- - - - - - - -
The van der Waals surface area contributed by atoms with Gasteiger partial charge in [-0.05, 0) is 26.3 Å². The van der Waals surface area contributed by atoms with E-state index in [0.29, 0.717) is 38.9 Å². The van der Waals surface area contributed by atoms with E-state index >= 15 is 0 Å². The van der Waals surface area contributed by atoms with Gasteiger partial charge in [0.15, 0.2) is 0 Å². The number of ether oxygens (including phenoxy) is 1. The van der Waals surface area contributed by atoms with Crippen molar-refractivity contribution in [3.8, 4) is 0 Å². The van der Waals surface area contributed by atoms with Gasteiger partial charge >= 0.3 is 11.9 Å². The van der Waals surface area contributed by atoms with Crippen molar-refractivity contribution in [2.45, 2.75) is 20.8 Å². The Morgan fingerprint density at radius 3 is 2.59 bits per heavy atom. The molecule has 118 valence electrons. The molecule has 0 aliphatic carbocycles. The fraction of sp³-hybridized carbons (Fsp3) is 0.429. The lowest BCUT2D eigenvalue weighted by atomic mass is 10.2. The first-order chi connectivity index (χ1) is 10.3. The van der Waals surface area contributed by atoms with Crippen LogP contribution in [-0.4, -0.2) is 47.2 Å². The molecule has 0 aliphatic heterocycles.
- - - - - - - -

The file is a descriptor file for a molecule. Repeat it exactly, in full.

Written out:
The van der Waals surface area contributed by atoms with Gasteiger partial charge in [-0.05, 0) is 26.3 Å². The van der Waals surface area contributed by atoms with E-state index in [0.29, 0.717) is 38.9 Å². The van der Waals surface area contributed by atoms with E-state index >= 15 is 0 Å². The van der Waals surface area contributed by atoms with Gasteiger partial charge in [0.15, 0.2) is 0 Å². The number of ether oxygens (including phenoxy) is 1. The van der Waals surface area contributed by atoms with Crippen molar-refractivity contribution in [3.8, 4) is 0 Å². The van der Waals surface area contributed by atoms with Gasteiger partial charge >= 0.3 is 11.9 Å². The van der Waals surface area contributed by atoms with Crippen molar-refractivity contribution in [2.45, 2.75) is 20.8 Å². The Morgan fingerprint density at radius 3 is 2.59 bits per heavy atom. The molecule has 118 valence electrons. The molecule has 0 aliphatic carbocycles. The fraction of sp³-hybridized carbons (Fsp3) is 0.429. The lowest BCUT2D eigenvalue weighted by atomic mass is 10.2. The first-order chi connectivity index (χ1) is 10.3. The van der Waals surface area contributed by atoms with Crippen LogP contribution in [-0.4, -0.2) is 47.2 Å². The molecule has 0 aliphatic heterocycles.